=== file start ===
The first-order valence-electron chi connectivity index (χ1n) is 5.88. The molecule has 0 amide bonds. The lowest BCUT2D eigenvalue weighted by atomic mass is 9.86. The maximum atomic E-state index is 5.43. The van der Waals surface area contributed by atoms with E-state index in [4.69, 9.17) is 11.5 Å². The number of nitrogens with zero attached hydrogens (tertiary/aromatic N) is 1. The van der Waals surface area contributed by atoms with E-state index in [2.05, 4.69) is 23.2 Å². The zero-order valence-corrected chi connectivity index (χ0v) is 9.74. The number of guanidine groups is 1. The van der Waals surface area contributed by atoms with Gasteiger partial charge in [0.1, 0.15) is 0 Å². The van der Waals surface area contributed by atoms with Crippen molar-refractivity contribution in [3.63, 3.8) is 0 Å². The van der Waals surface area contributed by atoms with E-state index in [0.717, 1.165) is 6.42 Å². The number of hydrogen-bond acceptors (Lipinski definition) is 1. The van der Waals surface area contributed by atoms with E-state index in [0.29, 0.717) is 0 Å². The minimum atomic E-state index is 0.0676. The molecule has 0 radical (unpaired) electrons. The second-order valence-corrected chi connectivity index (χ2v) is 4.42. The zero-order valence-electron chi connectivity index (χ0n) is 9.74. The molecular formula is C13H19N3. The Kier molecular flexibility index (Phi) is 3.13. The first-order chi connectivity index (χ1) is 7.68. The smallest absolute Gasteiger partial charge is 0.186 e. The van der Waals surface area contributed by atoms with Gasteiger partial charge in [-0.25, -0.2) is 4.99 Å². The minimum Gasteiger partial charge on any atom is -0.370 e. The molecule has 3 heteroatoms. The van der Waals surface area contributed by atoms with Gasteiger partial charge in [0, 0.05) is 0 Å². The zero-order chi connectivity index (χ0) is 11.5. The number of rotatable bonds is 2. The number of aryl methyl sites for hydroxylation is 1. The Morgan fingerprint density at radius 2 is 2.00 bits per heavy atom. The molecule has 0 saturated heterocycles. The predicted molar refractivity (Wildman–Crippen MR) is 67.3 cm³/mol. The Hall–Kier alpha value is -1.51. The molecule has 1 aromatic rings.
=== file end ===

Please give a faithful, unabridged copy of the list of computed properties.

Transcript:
The first-order valence-electron chi connectivity index (χ1n) is 5.88. The molecule has 0 amide bonds. The lowest BCUT2D eigenvalue weighted by atomic mass is 9.86. The maximum atomic E-state index is 5.43. The van der Waals surface area contributed by atoms with E-state index in [4.69, 9.17) is 11.5 Å². The number of nitrogens with zero attached hydrogens (tertiary/aromatic N) is 1. The van der Waals surface area contributed by atoms with E-state index in [2.05, 4.69) is 23.2 Å². The zero-order valence-corrected chi connectivity index (χ0v) is 9.74. The number of guanidine groups is 1. The van der Waals surface area contributed by atoms with Gasteiger partial charge in [0.1, 0.15) is 0 Å². The van der Waals surface area contributed by atoms with Crippen molar-refractivity contribution in [3.63, 3.8) is 0 Å². The van der Waals surface area contributed by atoms with E-state index in [0.717, 1.165) is 6.42 Å². The number of hydrogen-bond acceptors (Lipinski definition) is 1. The van der Waals surface area contributed by atoms with E-state index in [0.29, 0.717) is 0 Å². The minimum atomic E-state index is 0.0676. The molecule has 0 radical (unpaired) electrons. The second-order valence-corrected chi connectivity index (χ2v) is 4.42. The zero-order valence-electron chi connectivity index (χ0n) is 9.74. The molecular formula is C13H19N3. The Kier molecular flexibility index (Phi) is 3.13. The first-order chi connectivity index (χ1) is 7.68. The smallest absolute Gasteiger partial charge is 0.186 e. The van der Waals surface area contributed by atoms with Gasteiger partial charge in [-0.25, -0.2) is 4.99 Å². The minimum Gasteiger partial charge on any atom is -0.370 e. The molecule has 3 heteroatoms. The van der Waals surface area contributed by atoms with Gasteiger partial charge in [0, 0.05) is 0 Å². The zero-order chi connectivity index (χ0) is 11.5. The number of rotatable bonds is 2. The number of aryl methyl sites for hydroxylation is 1. The Morgan fingerprint density at radius 2 is 2.00 bits per heavy atom. The molecule has 0 saturated heterocycles. The predicted molar refractivity (Wildman–Crippen MR) is 67.3 cm³/mol. The Hall–Kier alpha value is -1.51. The molecule has 1 aromatic rings.